DNA work by the State Bureau of Investigation laboratory resulted in 420 hits to the DNA database in 2010, a record number of matches to help local law enforcement solve murders, rapes and other crimes across the state. The database is expected to be even more help as it begins to include some arrestee samples this month.
“This good work by the SBI DNA unit takes criminals off our streets, exonerates the innocent and brings justice to victims and their families,” Attorney General Roy Cooper said Wednesday.
At year’s end, the North Carolina DNA database contained more than 200,000 profiles and had helped to solve more than 1,900 cases since its inception. The SBI had more hits to the DNA database in 2010 than in the first ten years of the DNA program combined. The database includes profiles from all convicted felons and will soon grow to include certain arrestees.
Starting February 1, a new state law backed by Cooper allows law enforcement to collect DNA upon certain violent felony and misdemeanor arrests for inclusion in the database. The law is projected to help solve up to 100 cold cases in the first year.
Among the cold cases solved in 2010 using DNA was the 1984 murder of a seven-year-old girl in Orange County. Analysis of old evidence in the case generated a match to suspect George Fisher, who was serving prison time for the 1985 murder of another child. Local authorities suspected Fisher in the 1984 killing but could not link him to the case at the time. Faced with DNA evidence, Fisher pleaded guilty in September and was sentenced to two life terms, just two months before he would have been eligible for parole from his other conviction.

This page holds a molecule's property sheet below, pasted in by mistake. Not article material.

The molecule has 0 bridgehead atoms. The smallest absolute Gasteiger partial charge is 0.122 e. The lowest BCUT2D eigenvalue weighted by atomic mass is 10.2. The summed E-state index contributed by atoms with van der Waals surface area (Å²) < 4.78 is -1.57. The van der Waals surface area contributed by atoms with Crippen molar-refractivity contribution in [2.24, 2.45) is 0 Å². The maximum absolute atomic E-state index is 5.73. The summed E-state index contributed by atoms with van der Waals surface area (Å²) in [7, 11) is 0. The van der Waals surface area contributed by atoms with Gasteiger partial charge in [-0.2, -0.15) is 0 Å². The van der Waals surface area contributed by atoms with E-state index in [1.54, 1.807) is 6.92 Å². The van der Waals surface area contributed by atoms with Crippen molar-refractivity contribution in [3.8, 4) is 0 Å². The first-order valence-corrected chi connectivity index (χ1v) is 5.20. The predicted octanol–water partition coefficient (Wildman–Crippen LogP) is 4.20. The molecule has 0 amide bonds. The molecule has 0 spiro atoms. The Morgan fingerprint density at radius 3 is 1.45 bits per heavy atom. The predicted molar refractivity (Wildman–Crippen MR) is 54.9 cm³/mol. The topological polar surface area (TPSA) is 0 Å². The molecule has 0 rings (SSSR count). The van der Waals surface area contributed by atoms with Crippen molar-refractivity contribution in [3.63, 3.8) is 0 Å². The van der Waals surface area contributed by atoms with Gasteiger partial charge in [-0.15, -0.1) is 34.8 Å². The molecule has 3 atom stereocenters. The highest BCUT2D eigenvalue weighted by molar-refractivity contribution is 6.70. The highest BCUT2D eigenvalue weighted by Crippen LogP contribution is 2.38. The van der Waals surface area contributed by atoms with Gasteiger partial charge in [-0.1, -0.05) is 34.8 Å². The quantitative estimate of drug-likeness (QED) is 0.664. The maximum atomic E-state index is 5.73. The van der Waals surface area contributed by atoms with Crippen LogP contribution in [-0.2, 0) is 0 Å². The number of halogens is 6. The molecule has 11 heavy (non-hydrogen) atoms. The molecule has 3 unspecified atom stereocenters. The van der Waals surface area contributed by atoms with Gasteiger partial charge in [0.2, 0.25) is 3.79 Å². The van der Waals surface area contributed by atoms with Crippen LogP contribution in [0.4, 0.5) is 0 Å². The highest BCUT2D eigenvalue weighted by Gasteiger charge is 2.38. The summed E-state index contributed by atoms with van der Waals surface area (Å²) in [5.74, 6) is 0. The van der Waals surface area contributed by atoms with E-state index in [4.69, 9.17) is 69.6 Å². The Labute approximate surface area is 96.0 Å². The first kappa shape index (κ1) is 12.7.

“Using science and technology helps law enforcement get to the truth and solve cases,” said SBI Director Greg McLeod. “Our successes with DNA show the importance of the SBI lab’s work in the fight against crime.”
The SBI lab maintains the state’s DNA database and provides law enforcement with analysis of evidence that may contain DNA. Federally qualified auditors performed two separate on-site reviews of the laboratory’s DNA work in late 2010. Results of those audits are pending. Over the last 20 years, 19 previous audits have found the SBI’s DNA unit to meet national standards set by the Federal Bureau of Investigation.
North Carolina’s lab will begin operating under the highest international forensic laboratory standards in the world in early 2011 as the entire lab including the DNA unit pursues international ISO accreditation.
DNA evidence recovered from crime scenes can be compared to DNA profiles of suspects developed by local investigators and also used to search for a hit, or match, to a profile already in the database. A hit to the database can help law enforcement solve a case with no known suspects and can also clear wrongly accused suspects. More hits are expected as DNA from arrestees is added to the database.
According to the new state law, samples from certain arrestees will be gathered by cheek cell collector, analyzed and then uploaded by the SBI to the state and national DNA databases. If an arrestee isn’t convicted or the case is dismissed, the arrestee’s sample may be eligible for removal.
North Carolina’s database is part of a national DNA database called CODIS (Combined DNA Index System), which is overseen by the FBI. Across the country, more than 20 other states and the federal government have also passed laws that allow them to collect DNA samples from arrestees, and courts have upheld the practice as constitutional.
Forensic scientists from the SBI lab have conducted 15 training sessions across the state through the North Carolina Justice Academy to help law enforcement agencies prepare to implement the new law.
“We’re continuing our push to give law enforcement full access to the latest DNA technology to help solve crime,” Cooper said.